The buying service your credit union uses is similar to the one my credit union uses. I have used their service several times. There is no direct cost to use the service, though the credit union as a whole might have a fee to join the service. I have used it 4 times over the decades.
If you know what make and model you want to purchase, or at least have it narrowed down to just a few choices, you can get an exact price for that make, model, and options. You do this before negotiating a price. You are then issued a certificate. You have to go to a specific salesman at a specific dealership, but near a large city there will be several dealers to pick from.
There is no negotiating at the dealership. You still have to deal with a trade in, and the financing option: dealer, credit union, or cash. But it is nice to not have to negotiate on the price. Of course there is nobody to stop you from using the price from the buying service as a goal when visiting a more conveniently located dealership, that is what I did last time.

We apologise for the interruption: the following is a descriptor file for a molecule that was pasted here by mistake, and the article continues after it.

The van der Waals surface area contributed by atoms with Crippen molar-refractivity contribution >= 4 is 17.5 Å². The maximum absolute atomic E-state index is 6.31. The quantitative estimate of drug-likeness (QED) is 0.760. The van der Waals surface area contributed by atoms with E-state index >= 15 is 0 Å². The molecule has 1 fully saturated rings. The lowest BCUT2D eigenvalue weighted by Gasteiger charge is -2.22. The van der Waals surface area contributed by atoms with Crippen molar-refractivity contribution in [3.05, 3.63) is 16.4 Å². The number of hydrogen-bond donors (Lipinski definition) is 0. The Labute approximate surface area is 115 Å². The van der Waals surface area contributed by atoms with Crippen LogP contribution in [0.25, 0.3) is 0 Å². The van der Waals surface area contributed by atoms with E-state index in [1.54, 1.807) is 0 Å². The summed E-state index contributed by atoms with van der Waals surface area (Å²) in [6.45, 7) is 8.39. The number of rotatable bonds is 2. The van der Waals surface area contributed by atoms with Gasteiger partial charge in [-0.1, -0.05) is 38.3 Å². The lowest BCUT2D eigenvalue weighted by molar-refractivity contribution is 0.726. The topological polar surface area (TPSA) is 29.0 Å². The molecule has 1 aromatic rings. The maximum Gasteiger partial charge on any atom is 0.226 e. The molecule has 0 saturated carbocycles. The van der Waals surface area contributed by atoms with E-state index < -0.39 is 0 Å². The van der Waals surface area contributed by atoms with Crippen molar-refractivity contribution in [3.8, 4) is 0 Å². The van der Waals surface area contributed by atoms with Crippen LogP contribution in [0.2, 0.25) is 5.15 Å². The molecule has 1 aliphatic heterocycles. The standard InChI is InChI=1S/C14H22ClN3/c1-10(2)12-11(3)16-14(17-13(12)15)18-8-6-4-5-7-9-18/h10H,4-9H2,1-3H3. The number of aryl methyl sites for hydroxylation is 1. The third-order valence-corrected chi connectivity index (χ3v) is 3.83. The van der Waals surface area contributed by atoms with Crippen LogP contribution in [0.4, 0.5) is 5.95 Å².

The first couple of times I used the standard credit union financing, and the last time I didn't need a loan. Even if you don't use the buying service, one way to pay for the car is to get the loan from the credit union, but get the rebate from the dealer. Many times if you get the low dealer financing you can't get the rebate. Doing it this way actually saves money.
Speaking of rebates see how the buying service addresses them. The big national rebates were still honored during at least one of my purchases. So it turned out to be the buying service price minus $1,000.
If your service worked like my experience, the cost to you was a little time to get the price, and a little time in a different dealer to verify that the price was good.